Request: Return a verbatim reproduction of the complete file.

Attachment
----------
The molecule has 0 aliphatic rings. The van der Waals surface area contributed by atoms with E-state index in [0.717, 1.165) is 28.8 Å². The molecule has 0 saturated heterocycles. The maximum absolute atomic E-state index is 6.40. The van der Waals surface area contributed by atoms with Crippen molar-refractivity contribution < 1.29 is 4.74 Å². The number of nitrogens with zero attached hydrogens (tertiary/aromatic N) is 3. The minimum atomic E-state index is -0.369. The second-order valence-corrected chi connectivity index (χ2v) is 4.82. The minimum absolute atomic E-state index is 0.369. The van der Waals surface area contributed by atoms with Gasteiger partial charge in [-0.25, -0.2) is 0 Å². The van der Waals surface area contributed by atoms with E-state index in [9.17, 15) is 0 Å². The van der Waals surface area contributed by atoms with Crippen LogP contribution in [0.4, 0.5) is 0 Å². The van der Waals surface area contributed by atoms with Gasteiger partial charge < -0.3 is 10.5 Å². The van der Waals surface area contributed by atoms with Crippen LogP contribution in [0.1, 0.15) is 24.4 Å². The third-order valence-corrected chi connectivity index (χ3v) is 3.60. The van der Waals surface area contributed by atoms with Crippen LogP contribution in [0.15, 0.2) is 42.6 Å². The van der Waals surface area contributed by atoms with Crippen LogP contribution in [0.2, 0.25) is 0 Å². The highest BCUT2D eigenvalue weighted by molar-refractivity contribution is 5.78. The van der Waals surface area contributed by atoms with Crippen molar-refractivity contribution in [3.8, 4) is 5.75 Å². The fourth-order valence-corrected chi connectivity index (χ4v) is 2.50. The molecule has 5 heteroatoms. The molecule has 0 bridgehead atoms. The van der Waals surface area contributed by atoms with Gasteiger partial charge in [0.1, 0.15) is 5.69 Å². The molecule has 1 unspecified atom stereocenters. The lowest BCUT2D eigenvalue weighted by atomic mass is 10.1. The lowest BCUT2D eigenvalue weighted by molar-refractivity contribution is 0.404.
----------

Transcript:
The molecule has 0 aliphatic rings. The van der Waals surface area contributed by atoms with E-state index in [0.717, 1.165) is 28.8 Å². The molecule has 0 saturated heterocycles. The maximum absolute atomic E-state index is 6.40. The van der Waals surface area contributed by atoms with Crippen molar-refractivity contribution < 1.29 is 4.74 Å². The number of nitrogens with zero attached hydrogens (tertiary/aromatic N) is 3. The minimum atomic E-state index is -0.369. The second-order valence-corrected chi connectivity index (χ2v) is 4.82. The minimum absolute atomic E-state index is 0.369. The van der Waals surface area contributed by atoms with Gasteiger partial charge in [-0.25, -0.2) is 0 Å². The van der Waals surface area contributed by atoms with E-state index in [9.17, 15) is 0 Å². The van der Waals surface area contributed by atoms with Crippen LogP contribution in [0.4, 0.5) is 0 Å². The van der Waals surface area contributed by atoms with Gasteiger partial charge < -0.3 is 10.5 Å². The van der Waals surface area contributed by atoms with Crippen LogP contribution in [0.1, 0.15) is 24.4 Å². The third-order valence-corrected chi connectivity index (χ3v) is 3.60. The van der Waals surface area contributed by atoms with Crippen LogP contribution in [0.15, 0.2) is 42.6 Å². The van der Waals surface area contributed by atoms with Crippen LogP contribution in [0.2, 0.25) is 0 Å². The highest BCUT2D eigenvalue weighted by molar-refractivity contribution is 5.78. The van der Waals surface area contributed by atoms with Crippen molar-refractivity contribution in [3.8, 4) is 5.75 Å². The fourth-order valence-corrected chi connectivity index (χ4v) is 2.50. The molecule has 5 heteroatoms. The molecule has 0 bridgehead atoms. The van der Waals surface area contributed by atoms with Gasteiger partial charge in [0.1, 0.15) is 5.69 Å². The molecule has 1 unspecified atom stereocenters. The lowest BCUT2D eigenvalue weighted by atomic mass is 10.1. The lowest BCUT2D eigenvalue weighted by molar-refractivity contribution is 0.404.